Mumbai Diary: Thursday Dossier
The city - sliced, diced and served with a dash of sauce
When the badshah holds court
Residents of a neighbourhood in Vasai were in for a starry surprise when Shah Rukh Khan arrived in the distant suburb for a film shoot on Wednesday. Pic/Nimesh Dave
Women from India's contingent at yesterday's opening ceremony. Pic/PTI
A 'suit'able fit?
For as long as one can recall, women representing India in world sporting events have mostly worn a saree-and-blazer combo. However, many athletes, like several Indian women, often need help to drape the unstitched fabric, and find it uncomfortable for long ceremonies. So, based on their feedback, the Indian Olympic Association swapped the saree with the trouser. While this could have been a great opportunity for our athletes to go from drab to fab, the outcome was once again, underwhelming. Though the fit was marginally better (they have a famous brand as their style partner), the jacquard drape on our women didn't impress, and seemed straight out of an amateur fashion school project. When will we learn?
Art that comes with a heart
Art doesn't have to be the preserve of the elite at posh galleries. Sometimes, a painting doesn't need to have the expertise of a Picasso or SH Raza to qualify as saleable. For, art can simply be what a bunch of children with learning disabilities produce on an empty canvas. And we are not talking about the movie Taare Zameen Par here. Take the students of The Gateway School, for instance. They all have learning challenges. Yet, they have the talent to create genuine works of art, albeit with a little help. And now, they are holding an exhibition of their works next week, in collaboration with designers like Monisha Jaising, Vikram Phadnis and Kinnari Panicker (in pic), who will also be showcasing their designs. Good luck, guys
A kaali-peeli tribute
How often have you struck a dialogue with your kaali-peeli driver about everything under the sun while he ferries you to your destination (sans GPS)? Now, as this beloved city icon faces competition on our roads, an upcoming exhibition, aptly titled Padmini, pays tribute as it attempts "to capture... the spirit of a bygone carriage, a continuation of conversations shared with countless taxi drivers". To be housed in a heritage hotel in Colaba, it seems like a true celebration of the past.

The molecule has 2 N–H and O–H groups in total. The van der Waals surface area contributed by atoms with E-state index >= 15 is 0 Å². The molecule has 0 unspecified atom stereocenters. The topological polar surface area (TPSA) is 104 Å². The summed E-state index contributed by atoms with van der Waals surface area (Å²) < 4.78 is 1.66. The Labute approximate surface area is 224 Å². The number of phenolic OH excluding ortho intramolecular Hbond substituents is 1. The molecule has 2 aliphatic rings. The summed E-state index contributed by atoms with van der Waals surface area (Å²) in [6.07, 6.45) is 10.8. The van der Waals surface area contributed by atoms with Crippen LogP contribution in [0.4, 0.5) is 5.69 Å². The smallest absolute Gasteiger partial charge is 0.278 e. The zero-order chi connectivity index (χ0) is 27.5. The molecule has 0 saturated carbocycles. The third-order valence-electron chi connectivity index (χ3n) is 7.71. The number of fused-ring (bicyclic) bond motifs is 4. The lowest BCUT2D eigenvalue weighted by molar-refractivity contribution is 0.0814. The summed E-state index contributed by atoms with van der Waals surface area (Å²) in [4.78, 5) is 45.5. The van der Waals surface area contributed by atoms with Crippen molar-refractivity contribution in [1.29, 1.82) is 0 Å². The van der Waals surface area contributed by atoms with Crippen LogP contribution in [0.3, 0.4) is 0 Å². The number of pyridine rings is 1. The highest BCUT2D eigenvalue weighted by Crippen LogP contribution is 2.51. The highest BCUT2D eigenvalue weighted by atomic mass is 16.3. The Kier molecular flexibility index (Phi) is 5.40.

In this PR-driven age of commercial overkill and blind consumption of ideas, where World Idli Day and Sibling Day become talking points and more reasons to rake in the moolah, it comes as a breath of fresh air when social media throws up the odd surprise of the sensitive kind. Turns out, yesterday was observed as World Stray Animals Day. To mark this day, several NGOs across the country reminded the aam junta to use the day to begin caring for a stray near their home or office by feeding them. A heartwarming way to start the day, no?
Shatranj ke Mohre
75 years of theatre
On May 1, 2017, the Indian People's Theatre Association kicked off celebrations to mark 75 years. What better way to do so than to give theatre aficionados a treat of some of its best productions, and that too for a year? The period saw iconic IPTA productions such as Bakri, Ek Maamuli Aadmi, Aakhri Peshi and Dronacharya being revived, and the staging of Bobby, a new play where children from a municipal school in Santacruz were roped in and trained to act.
The first staging of Ek Maamuli Aadmi
As the year-long run of nearly 75 shows comes to an end next month, what lies ahead for the theatre association? "We have plans to invite Javed Akhtar to play Ghalib in Aakhri Shama. We also have a new play coming up in August. In 2019, we will also be celebrating Kaifi Azmi's birth centenary," informs actor-director and senior committee member of IPTA, Ramesh Talwar. A treat that continues indeed.
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